As the furore over loot boxes has spilled into the legislative arena, it's also exposed the reality that every state and territory looks at the issue differently. The Department of Industry's Liquor & Gaming is the relevant body in New South Wales — and while they don't believe that loot boxes principally fall under the definition of gambling, that doesn't mean they don't have concerns.
The topic of loot boxes was briefly touched on by Angus Abadee, director for policy and legislation at Liquor and Gaming NSW, and Julian Hoskins, principal of boutique law firm Senet Legal, during Ashton Media's Esports Conference last week. Hoskins in particular noted that loot boxes were being looked at by legislators and regulators around the world, and he stressed that the complexity of their implementation was a key factor for regulators.
"Loot boxes by their nature are not picked up in the Interactive Gambling Act," Hoskins said. "The complexity is ... when you have a third party platform, whether it be Steam's marketplace or integrated, that's the complexity, and that's what the Senate inquiry will focus on. I suspect what will eventually happen is that there might be some restrictions on accessibility of third party platforms, but I suspect loot boxes might be left alone."
Abadee offered more insight from a government perspective, noting that NSW did not believe loot boxes constituted gambling per se. However, their major concern was the ecosystem in which those loot boxes operated — a loot box in Overwatch isn't the same as a tradeable PUBG or CS:GO crate, where users can trade those items on a secondary marketplace.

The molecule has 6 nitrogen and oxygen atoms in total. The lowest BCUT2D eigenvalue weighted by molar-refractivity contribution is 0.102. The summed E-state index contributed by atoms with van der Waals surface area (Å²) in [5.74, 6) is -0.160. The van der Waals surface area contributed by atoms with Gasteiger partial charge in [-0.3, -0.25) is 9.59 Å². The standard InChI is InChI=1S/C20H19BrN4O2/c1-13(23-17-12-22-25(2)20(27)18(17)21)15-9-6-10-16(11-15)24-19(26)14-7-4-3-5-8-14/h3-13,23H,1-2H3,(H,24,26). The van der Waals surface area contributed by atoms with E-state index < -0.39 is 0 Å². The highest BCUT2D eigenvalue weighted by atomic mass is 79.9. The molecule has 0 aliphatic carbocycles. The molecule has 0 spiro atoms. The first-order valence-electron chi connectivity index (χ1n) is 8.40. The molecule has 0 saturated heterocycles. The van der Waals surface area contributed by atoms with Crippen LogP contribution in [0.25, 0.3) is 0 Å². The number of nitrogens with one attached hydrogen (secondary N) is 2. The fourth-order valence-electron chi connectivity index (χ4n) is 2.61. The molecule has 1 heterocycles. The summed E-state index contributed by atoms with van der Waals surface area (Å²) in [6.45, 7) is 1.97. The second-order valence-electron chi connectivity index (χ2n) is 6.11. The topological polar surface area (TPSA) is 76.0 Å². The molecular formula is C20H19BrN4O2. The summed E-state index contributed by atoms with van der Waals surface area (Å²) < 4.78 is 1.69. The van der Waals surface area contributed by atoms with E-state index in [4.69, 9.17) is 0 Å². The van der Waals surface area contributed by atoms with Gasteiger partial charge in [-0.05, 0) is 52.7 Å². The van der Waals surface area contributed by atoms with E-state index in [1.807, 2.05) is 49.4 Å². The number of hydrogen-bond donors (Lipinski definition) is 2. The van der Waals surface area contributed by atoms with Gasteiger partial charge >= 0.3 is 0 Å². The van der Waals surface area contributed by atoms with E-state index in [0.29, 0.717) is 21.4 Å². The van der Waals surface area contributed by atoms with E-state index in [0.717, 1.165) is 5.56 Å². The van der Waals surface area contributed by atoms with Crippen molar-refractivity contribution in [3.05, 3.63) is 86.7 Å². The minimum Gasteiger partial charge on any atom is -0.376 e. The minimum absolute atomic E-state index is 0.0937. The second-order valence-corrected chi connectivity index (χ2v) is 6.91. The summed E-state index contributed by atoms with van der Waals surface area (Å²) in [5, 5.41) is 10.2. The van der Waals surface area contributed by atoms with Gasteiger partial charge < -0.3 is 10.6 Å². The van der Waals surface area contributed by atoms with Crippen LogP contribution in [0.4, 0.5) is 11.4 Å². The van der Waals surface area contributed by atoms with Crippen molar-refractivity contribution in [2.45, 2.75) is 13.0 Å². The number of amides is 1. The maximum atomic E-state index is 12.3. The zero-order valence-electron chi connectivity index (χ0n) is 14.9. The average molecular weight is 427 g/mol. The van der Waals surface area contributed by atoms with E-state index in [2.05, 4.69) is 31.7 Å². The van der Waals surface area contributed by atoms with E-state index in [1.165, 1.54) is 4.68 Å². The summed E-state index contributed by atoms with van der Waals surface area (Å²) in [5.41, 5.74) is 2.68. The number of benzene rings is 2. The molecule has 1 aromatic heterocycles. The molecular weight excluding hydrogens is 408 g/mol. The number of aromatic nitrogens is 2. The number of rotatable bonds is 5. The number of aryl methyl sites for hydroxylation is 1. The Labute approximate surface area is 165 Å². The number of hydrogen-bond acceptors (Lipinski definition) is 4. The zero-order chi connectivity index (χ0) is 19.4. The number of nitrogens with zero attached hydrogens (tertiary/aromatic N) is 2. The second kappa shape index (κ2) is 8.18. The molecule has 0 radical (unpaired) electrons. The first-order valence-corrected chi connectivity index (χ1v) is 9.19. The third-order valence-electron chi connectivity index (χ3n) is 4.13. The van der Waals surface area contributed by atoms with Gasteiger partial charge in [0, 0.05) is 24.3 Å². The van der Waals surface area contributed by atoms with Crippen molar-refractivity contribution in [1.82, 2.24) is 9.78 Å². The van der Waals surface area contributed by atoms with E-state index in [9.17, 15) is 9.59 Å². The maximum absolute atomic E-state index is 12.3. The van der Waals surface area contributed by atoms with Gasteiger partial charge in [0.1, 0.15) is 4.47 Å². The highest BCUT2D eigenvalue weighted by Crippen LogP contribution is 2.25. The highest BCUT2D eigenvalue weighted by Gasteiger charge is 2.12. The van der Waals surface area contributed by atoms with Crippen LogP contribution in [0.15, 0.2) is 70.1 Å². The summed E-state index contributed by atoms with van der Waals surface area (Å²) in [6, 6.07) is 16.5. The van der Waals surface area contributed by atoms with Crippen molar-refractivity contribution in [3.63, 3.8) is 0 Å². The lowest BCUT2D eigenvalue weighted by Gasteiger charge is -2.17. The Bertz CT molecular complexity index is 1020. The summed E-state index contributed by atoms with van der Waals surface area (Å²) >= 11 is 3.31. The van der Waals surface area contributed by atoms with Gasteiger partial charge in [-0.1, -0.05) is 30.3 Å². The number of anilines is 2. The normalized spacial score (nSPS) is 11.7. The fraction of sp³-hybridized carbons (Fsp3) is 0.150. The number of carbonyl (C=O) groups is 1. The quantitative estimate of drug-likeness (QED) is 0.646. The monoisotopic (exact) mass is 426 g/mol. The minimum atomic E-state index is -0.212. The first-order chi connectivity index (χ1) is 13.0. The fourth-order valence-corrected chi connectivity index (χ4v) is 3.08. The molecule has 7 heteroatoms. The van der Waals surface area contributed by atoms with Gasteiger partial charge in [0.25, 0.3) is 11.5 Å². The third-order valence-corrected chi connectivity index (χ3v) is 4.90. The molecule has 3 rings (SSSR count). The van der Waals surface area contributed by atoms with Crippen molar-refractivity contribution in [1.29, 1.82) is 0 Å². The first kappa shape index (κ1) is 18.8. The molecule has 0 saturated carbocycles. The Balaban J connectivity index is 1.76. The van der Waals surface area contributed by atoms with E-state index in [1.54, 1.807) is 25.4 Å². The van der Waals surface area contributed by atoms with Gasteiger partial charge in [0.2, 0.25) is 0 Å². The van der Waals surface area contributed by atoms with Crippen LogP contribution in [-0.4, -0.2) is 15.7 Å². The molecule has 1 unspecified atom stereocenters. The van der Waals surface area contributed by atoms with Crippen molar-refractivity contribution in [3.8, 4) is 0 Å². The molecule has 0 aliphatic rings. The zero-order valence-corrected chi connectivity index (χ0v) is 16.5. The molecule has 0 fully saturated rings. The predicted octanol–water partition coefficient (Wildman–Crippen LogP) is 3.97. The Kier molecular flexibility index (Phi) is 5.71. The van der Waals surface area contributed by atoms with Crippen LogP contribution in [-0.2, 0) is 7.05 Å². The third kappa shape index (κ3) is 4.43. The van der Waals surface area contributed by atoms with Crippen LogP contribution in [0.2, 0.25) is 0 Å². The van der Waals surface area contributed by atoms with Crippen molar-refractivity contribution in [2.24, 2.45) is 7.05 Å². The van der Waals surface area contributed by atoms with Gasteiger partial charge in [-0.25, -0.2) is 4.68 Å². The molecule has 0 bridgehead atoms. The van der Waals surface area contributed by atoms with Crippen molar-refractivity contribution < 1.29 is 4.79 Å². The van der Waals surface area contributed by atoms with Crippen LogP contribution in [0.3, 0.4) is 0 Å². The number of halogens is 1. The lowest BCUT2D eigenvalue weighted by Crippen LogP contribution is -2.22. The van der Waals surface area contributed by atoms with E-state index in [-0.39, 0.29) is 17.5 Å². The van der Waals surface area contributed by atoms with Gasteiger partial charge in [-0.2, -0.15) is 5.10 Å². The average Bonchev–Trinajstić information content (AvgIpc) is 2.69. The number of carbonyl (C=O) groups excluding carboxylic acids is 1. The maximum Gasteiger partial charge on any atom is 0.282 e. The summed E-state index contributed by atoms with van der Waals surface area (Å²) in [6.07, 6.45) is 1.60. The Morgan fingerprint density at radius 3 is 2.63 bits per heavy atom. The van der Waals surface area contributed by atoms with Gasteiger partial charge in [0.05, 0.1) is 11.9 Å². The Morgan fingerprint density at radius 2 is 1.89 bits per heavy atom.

"[They're] similar to a Kinder Surprise or trading card games in terms of purchasing the right to open it up and getting a prize, not knowing the value," Abadee said. "It's about the difference between a closed system and one where you have the ability to take the item outside. Where it is occurring in a closed system, from a NSW perspective, it's not considered gambling. In essence, you're not laying a cash stake."
Abadee noted that NSW was supporting a lot of education and discussion amongst stakeholders and gambling regulators. The panel also touched on the need to ensure that some issues weren't conflated: discussion around loot boxes and are separate to the need to implement greater integrity measures into esports, for instance.
The Senate inquiry into loot boxes will largely touch on microtransactions around chance-based items, and whether current consumer protections are adequate. That inquiry is due to report back by the middle of September.
Following notice of a motion submitted by the Australian Greens yesterday, the Australian Senate has supported a move to have the Environment and Communications References Committee investigate the use of loot boxes in video games.
"The more fundamental issue ... is addressing this risk of normalisation of gambling to minors," Abadee said. "I think there is a concession that certain features of [loot boxes] that have gambling-like elements."
A comment paper published in Nature Human Behaviour argues that loot boxes in some video games, including Call of Duty. Infinite Warfare, FIFA 18, Halo Wars 2 and For Honor, can "meet the structural and psychological criteria for gambling".
Disclosure: Kotaku Australia is the media partner of The Esports Conference.
Update: The panel was attended by Angus Abadee from Liquor & Gaming NSW, not Paul Sariban as was outlined in the list of panellists (which can be seen in the second photo). The story has been amended above to correct this.